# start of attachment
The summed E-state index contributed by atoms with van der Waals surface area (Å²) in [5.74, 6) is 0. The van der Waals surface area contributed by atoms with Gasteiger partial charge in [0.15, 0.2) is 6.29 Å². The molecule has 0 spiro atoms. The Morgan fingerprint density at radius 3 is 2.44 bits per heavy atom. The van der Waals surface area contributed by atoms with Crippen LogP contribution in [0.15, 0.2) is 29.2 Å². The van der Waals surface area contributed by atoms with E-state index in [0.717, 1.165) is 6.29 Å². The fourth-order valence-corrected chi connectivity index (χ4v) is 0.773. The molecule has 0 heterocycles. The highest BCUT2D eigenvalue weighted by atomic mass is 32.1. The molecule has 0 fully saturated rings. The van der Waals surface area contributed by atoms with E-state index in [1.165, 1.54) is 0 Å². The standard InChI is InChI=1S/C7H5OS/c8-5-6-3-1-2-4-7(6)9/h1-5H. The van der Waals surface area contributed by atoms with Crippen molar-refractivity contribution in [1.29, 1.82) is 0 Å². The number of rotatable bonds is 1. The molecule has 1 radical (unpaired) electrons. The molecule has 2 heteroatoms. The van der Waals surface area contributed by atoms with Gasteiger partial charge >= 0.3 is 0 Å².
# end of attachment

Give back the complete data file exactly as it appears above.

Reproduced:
The summed E-state index contributed by atoms with van der Waals surface area (Å²) in [5.74, 6) is 0. The van der Waals surface area contributed by atoms with Gasteiger partial charge in [0.15, 0.2) is 6.29 Å². The molecule has 0 spiro atoms. The Morgan fingerprint density at radius 3 is 2.44 bits per heavy atom. The van der Waals surface area contributed by atoms with Crippen LogP contribution in [0.15, 0.2) is 29.2 Å². The van der Waals surface area contributed by atoms with E-state index in [0.717, 1.165) is 6.29 Å². The fourth-order valence-corrected chi connectivity index (χ4v) is 0.773. The molecule has 0 heterocycles. The highest BCUT2D eigenvalue weighted by atomic mass is 32.1. The molecule has 0 fully saturated rings. The van der Waals surface area contributed by atoms with E-state index in [1.165, 1.54) is 0 Å². The standard InChI is InChI=1S/C7H5OS/c8-5-6-3-1-2-4-7(6)9/h1-5H. The van der Waals surface area contributed by atoms with Crippen molar-refractivity contribution in [1.29, 1.82) is 0 Å². The number of rotatable bonds is 1. The molecule has 1 radical (unpaired) electrons. The molecule has 2 heteroatoms. The van der Waals surface area contributed by atoms with Gasteiger partial charge >= 0.3 is 0 Å².